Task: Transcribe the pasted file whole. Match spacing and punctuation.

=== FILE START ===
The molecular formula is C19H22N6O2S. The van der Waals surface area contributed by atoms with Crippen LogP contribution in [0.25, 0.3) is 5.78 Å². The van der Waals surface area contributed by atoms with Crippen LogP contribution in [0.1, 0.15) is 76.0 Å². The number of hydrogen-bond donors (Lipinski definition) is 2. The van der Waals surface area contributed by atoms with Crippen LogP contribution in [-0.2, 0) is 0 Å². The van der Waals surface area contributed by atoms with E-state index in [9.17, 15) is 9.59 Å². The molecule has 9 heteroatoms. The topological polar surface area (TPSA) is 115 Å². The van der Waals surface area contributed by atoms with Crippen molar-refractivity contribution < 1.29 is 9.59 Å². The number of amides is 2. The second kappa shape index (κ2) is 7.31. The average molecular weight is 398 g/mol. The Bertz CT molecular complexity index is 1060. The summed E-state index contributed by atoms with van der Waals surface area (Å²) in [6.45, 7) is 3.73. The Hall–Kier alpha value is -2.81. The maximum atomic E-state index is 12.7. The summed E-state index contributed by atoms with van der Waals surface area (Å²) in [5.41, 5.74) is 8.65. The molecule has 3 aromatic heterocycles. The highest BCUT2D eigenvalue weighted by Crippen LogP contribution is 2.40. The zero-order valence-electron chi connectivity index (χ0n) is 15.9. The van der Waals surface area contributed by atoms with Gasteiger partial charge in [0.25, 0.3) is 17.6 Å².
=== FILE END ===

The molecular formula is C19H22N6O2S. The van der Waals surface area contributed by atoms with Crippen LogP contribution in [0.25, 0.3) is 5.78 Å². The van der Waals surface area contributed by atoms with Crippen LogP contribution in [0.1, 0.15) is 76.0 Å². The number of hydrogen-bond donors (Lipinski definition) is 2. The van der Waals surface area contributed by atoms with Crippen LogP contribution in [-0.2, 0) is 0 Å². The van der Waals surface area contributed by atoms with E-state index in [9.17, 15) is 9.59 Å². The molecule has 9 heteroatoms. The topological polar surface area (TPSA) is 115 Å². The van der Waals surface area contributed by atoms with Crippen molar-refractivity contribution < 1.29 is 9.59 Å². The number of amides is 2. The second kappa shape index (κ2) is 7.31. The average molecular weight is 398 g/mol. The Bertz CT molecular complexity index is 1060. The summed E-state index contributed by atoms with van der Waals surface area (Å²) in [6.45, 7) is 3.73. The Hall–Kier alpha value is -2.81. The maximum atomic E-state index is 12.7. The summed E-state index contributed by atoms with van der Waals surface area (Å²) in [5.41, 5.74) is 8.65. The molecule has 3 aromatic heterocycles. The highest BCUT2D eigenvalue weighted by Crippen LogP contribution is 2.40. The zero-order valence-electron chi connectivity index (χ0n) is 15.9. The van der Waals surface area contributed by atoms with Gasteiger partial charge in [0.25, 0.3) is 17.6 Å².